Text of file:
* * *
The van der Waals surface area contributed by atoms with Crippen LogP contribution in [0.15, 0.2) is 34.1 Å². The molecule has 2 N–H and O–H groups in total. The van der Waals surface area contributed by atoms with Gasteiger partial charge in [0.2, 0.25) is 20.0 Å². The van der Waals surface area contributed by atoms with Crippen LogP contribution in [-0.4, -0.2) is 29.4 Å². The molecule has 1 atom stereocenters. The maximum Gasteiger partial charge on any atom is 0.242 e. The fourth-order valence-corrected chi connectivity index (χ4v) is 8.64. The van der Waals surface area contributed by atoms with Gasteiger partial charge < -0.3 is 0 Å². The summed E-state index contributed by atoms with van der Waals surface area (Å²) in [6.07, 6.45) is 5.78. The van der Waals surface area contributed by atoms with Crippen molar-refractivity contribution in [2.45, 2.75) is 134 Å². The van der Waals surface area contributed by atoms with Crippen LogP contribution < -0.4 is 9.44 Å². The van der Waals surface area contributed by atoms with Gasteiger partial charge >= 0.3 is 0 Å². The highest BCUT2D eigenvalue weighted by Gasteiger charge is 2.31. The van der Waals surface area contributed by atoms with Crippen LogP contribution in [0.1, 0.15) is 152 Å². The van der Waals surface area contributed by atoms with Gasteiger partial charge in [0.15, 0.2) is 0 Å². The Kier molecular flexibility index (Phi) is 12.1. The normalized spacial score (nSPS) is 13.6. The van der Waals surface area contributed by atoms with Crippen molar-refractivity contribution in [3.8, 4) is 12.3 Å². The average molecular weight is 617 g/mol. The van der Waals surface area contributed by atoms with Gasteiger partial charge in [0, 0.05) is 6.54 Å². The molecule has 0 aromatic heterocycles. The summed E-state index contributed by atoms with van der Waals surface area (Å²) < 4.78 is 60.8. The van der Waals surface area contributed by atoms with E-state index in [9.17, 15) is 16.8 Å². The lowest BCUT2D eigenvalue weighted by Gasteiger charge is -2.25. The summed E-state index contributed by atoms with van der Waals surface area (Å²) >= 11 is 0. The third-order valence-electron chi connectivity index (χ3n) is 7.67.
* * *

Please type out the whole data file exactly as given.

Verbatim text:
The van der Waals surface area contributed by atoms with Crippen LogP contribution in [0.15, 0.2) is 34.1 Å². The molecule has 2 N–H and O–H groups in total. The van der Waals surface area contributed by atoms with Gasteiger partial charge in [0.2, 0.25) is 20.0 Å². The van der Waals surface area contributed by atoms with Crippen LogP contribution in [-0.4, -0.2) is 29.4 Å². The molecule has 1 atom stereocenters. The maximum Gasteiger partial charge on any atom is 0.242 e. The fourth-order valence-corrected chi connectivity index (χ4v) is 8.64. The van der Waals surface area contributed by atoms with Gasteiger partial charge < -0.3 is 0 Å². The summed E-state index contributed by atoms with van der Waals surface area (Å²) in [6.07, 6.45) is 5.78. The van der Waals surface area contributed by atoms with Crippen molar-refractivity contribution in [2.45, 2.75) is 134 Å². The van der Waals surface area contributed by atoms with Crippen LogP contribution < -0.4 is 9.44 Å². The van der Waals surface area contributed by atoms with Gasteiger partial charge >= 0.3 is 0 Å². The highest BCUT2D eigenvalue weighted by Gasteiger charge is 2.31. The van der Waals surface area contributed by atoms with Crippen LogP contribution in [0.1, 0.15) is 152 Å². The van der Waals surface area contributed by atoms with Gasteiger partial charge in [0.15, 0.2) is 0 Å². The Kier molecular flexibility index (Phi) is 12.1. The normalized spacial score (nSPS) is 13.6. The van der Waals surface area contributed by atoms with Crippen molar-refractivity contribution in [3.8, 4) is 12.3 Å². The average molecular weight is 617 g/mol. The van der Waals surface area contributed by atoms with Gasteiger partial charge in [0, 0.05) is 6.54 Å². The molecule has 0 aromatic heterocycles. The summed E-state index contributed by atoms with van der Waals surface area (Å²) < 4.78 is 60.8. The van der Waals surface area contributed by atoms with E-state index in [9.17, 15) is 16.8 Å². The lowest BCUT2D eigenvalue weighted by Gasteiger charge is -2.25. The summed E-state index contributed by atoms with van der Waals surface area (Å²) >= 11 is 0. The third-order valence-electron chi connectivity index (χ3n) is 7.67.